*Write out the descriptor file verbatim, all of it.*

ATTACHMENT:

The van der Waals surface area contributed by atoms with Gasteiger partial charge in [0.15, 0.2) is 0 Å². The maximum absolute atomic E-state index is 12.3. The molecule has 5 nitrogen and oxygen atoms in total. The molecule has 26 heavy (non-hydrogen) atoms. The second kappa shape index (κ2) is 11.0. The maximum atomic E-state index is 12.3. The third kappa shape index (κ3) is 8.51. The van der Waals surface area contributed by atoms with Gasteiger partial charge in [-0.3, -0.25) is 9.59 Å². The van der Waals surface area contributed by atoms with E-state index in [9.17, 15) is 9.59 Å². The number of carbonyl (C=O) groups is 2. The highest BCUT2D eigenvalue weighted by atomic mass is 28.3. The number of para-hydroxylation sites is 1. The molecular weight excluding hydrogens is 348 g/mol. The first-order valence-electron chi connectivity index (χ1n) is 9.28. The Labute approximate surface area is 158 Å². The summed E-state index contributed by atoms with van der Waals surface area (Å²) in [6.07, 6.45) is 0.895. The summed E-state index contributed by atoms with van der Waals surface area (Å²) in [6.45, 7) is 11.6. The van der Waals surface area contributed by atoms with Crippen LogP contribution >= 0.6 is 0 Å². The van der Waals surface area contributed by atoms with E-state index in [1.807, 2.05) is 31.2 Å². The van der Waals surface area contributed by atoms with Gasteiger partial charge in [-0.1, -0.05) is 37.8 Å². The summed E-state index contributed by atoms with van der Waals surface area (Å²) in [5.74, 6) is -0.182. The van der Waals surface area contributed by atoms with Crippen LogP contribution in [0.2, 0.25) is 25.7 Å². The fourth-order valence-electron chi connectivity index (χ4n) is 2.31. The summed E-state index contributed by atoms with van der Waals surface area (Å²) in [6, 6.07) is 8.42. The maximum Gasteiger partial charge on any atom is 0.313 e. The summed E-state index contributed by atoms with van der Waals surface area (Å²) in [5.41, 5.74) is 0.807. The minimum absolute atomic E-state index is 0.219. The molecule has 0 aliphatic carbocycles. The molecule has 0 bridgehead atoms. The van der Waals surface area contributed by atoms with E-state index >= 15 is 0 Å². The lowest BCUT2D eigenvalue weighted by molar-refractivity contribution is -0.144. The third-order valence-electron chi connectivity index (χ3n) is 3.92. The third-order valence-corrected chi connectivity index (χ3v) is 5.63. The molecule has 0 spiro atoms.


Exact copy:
The van der Waals surface area contributed by atoms with Gasteiger partial charge in [0.15, 0.2) is 0 Å². The maximum absolute atomic E-state index is 12.3. The molecule has 5 nitrogen and oxygen atoms in total. The molecule has 26 heavy (non-hydrogen) atoms. The second kappa shape index (κ2) is 11.0. The maximum atomic E-state index is 12.3. The third kappa shape index (κ3) is 8.51. The van der Waals surface area contributed by atoms with Gasteiger partial charge in [-0.3, -0.25) is 9.59 Å². The van der Waals surface area contributed by atoms with E-state index in [9.17, 15) is 9.59 Å². The number of carbonyl (C=O) groups is 2. The highest BCUT2D eigenvalue weighted by atomic mass is 28.3. The number of para-hydroxylation sites is 1. The molecular weight excluding hydrogens is 348 g/mol. The first-order valence-electron chi connectivity index (χ1n) is 9.28. The Labute approximate surface area is 158 Å². The summed E-state index contributed by atoms with van der Waals surface area (Å²) in [6.07, 6.45) is 0.895. The summed E-state index contributed by atoms with van der Waals surface area (Å²) in [6.45, 7) is 11.6. The van der Waals surface area contributed by atoms with Crippen LogP contribution >= 0.6 is 0 Å². The van der Waals surface area contributed by atoms with E-state index in [1.807, 2.05) is 31.2 Å². The van der Waals surface area contributed by atoms with Gasteiger partial charge in [-0.1, -0.05) is 37.8 Å². The summed E-state index contributed by atoms with van der Waals surface area (Å²) in [5.74, 6) is -0.182. The van der Waals surface area contributed by atoms with Crippen LogP contribution in [0.2, 0.25) is 25.7 Å². The fourth-order valence-electron chi connectivity index (χ4n) is 2.31. The summed E-state index contributed by atoms with van der Waals surface area (Å²) in [6, 6.07) is 8.42. The maximum Gasteiger partial charge on any atom is 0.313 e. The summed E-state index contributed by atoms with van der Waals surface area (Å²) in [5.41, 5.74) is 0.807. The minimum absolute atomic E-state index is 0.219. The molecule has 0 aliphatic carbocycles. The molecule has 0 bridgehead atoms. The van der Waals surface area contributed by atoms with E-state index >= 15 is 0 Å². The lowest BCUT2D eigenvalue weighted by molar-refractivity contribution is -0.144. The third-order valence-electron chi connectivity index (χ3n) is 3.92. The third-order valence-corrected chi connectivity index (χ3v) is 5.63. The molecule has 0 spiro atoms.